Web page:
International conference calls for urgent action to tackle harbour porpoise bycatch in Europe

April 18, 2024

Scientists attending an international conference in Italy have issued a plea for urgent action to protect harbour porpoises in European waters, highlighting that too many of these small cetaceans are being killed in fishing nets in European fisheries.

Letter of concern from scientists

Last week the 35th Annual Conference of the European Cetacean Society (ECS) took place in Catania, Sicily, Italy (cetaceans are the group of marine mammals that include whales, dolphins and porpoises). The gathering of nearly 600 scientists and conservationists has issued a letter of concern regarding the conservation of the harbour porpoise throughout Europe. The letter highlights particular concerns for porpoises in the Baltic Proper, the Belt Sea, the Black and Mediterranean Seas, the Northeast Atlantic (including the Celtic Sea) and the Iberian population of harbour porpoises off the Spanish and Portuguese coasts.

European laws are failing porpoises

The letter states that European laws have failed to manage harbour porpoise bycatch meaning that many populations of harbour porpoises in Europe are declining. Indeed, many European Union countries are failing to comply with the Habitats Directive which requires harbour porpoises to receive strict protection and for incidental capture and killing of porpoises to be monitored. The letter calls for action by countries both at national level and at ocean basin level.

Demand for urgent action

In the letter, the members of the ECS request “that the competent authorities urgently adopt and enforce regulations for effective measures to minimise and, where possible, eliminate harbour porpoise bycatch”. OceanCare’s Director of Science, Mark Simmonds, and Science Officer, Laetitia Nunny, attended the conference and both signed the letter. They have been calling for action to protect porpoises for many years and hope that this letter will help bring more attention to the crisis facing Europe’s smallest cetacean.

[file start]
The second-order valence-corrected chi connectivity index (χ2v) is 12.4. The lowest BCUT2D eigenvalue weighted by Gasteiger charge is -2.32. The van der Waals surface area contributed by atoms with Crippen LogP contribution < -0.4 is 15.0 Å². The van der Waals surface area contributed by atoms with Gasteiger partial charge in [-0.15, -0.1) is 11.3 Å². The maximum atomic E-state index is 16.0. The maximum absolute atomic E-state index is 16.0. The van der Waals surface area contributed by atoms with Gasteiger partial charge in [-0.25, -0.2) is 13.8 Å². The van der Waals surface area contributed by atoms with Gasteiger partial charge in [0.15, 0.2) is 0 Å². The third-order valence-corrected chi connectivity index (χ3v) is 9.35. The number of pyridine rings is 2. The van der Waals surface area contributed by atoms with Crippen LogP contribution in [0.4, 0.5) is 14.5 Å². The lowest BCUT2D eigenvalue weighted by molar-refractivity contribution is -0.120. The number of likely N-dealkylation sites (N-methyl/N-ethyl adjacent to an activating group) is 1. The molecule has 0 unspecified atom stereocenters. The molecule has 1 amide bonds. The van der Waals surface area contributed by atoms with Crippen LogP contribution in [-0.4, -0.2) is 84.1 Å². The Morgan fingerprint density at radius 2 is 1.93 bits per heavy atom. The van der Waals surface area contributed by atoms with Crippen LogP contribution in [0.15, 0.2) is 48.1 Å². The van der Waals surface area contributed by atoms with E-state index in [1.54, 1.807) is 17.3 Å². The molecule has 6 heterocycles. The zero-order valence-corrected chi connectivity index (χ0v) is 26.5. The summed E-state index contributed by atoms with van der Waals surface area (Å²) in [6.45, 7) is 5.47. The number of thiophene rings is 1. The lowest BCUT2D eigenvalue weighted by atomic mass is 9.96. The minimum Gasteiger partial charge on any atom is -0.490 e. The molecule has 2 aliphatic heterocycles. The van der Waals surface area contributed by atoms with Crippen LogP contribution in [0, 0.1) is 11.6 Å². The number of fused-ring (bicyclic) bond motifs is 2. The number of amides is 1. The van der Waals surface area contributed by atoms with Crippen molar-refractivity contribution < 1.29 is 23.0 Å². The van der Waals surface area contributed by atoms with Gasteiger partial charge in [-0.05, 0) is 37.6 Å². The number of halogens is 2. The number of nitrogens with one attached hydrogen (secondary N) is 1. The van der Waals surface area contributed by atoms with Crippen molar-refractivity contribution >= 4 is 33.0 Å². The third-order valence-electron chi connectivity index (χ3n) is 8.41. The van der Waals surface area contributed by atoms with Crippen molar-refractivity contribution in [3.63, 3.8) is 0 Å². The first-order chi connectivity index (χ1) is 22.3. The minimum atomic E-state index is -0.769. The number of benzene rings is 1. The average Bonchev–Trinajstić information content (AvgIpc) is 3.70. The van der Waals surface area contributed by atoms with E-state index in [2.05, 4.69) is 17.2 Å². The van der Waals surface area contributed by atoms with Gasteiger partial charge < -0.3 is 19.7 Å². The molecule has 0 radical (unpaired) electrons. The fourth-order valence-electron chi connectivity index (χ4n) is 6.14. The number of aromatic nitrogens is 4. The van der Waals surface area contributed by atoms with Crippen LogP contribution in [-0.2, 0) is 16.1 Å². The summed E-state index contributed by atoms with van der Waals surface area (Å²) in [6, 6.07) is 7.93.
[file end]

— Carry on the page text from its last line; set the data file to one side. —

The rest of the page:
Harbour porpoise welfare impacted

As well as being of great conservation concern, bycatch also has an extremely negative impact on harbour porpoise welfare. When a porpoise becomes trapped in a fishing net it cannot reach the surface to breathe. It may injure itself as it struggles to escape from the net. The porpoise will experience high levels of stress before dying of asphyxiation. There is also the potential for other porpoises to be negatively impacted. If, for example, a mother porpoise is caught and dies in a fishing net, then her dependent calf would be left alone to starve to death.

Porpoise characteristics

The harbour porpoise is one of the smallest of all the cetaceans with adults reaching a length of only about 1.5 m. Males are usually smaller than females. They have a dark back, a lighter coloured tummy, rounded head with no beak and a small triangular dorsal fin. They usually keep a low profile in the water and live in small groups of between 1 and 10 individuals.

A myriad of threats for porpoises

As well as capture in fishing nets, harbour porpoises in Europe are threatened by marine pollution. Persistent chemicals present in European waters can have an impact on porpoises’ health, potentially including their ability to reproduce, which means that populations cannot easily recover from the decimation caused by their capture in fishing nets. Noise pollution and disturbance are other threats. Underwater noise from windfarm construction and shipping, for example, can push them out of important habitat. It can also mean that porpoises are not able to communicate effectively with each other.

The negative combined effects of these threats alongside the high levels of fisheries bycatch being recorded in Europe, means that harbour porpoises face a very uncertain future unless action is taken immediately. OceanCare continues to work to highlight the conservation and welfare issues facing marine species in Europe and beyond.


Letter of Concern

Article by Ida Carlén, Mark P. Simmonds and Laetitia Nunny on harbour porpoise conservation in Europe

Chapter by Ayaka Amaha Öztürk on bycatch in Europe in the OceanCare “Under Pressure” report


Photo: Anik Boileau/CERSI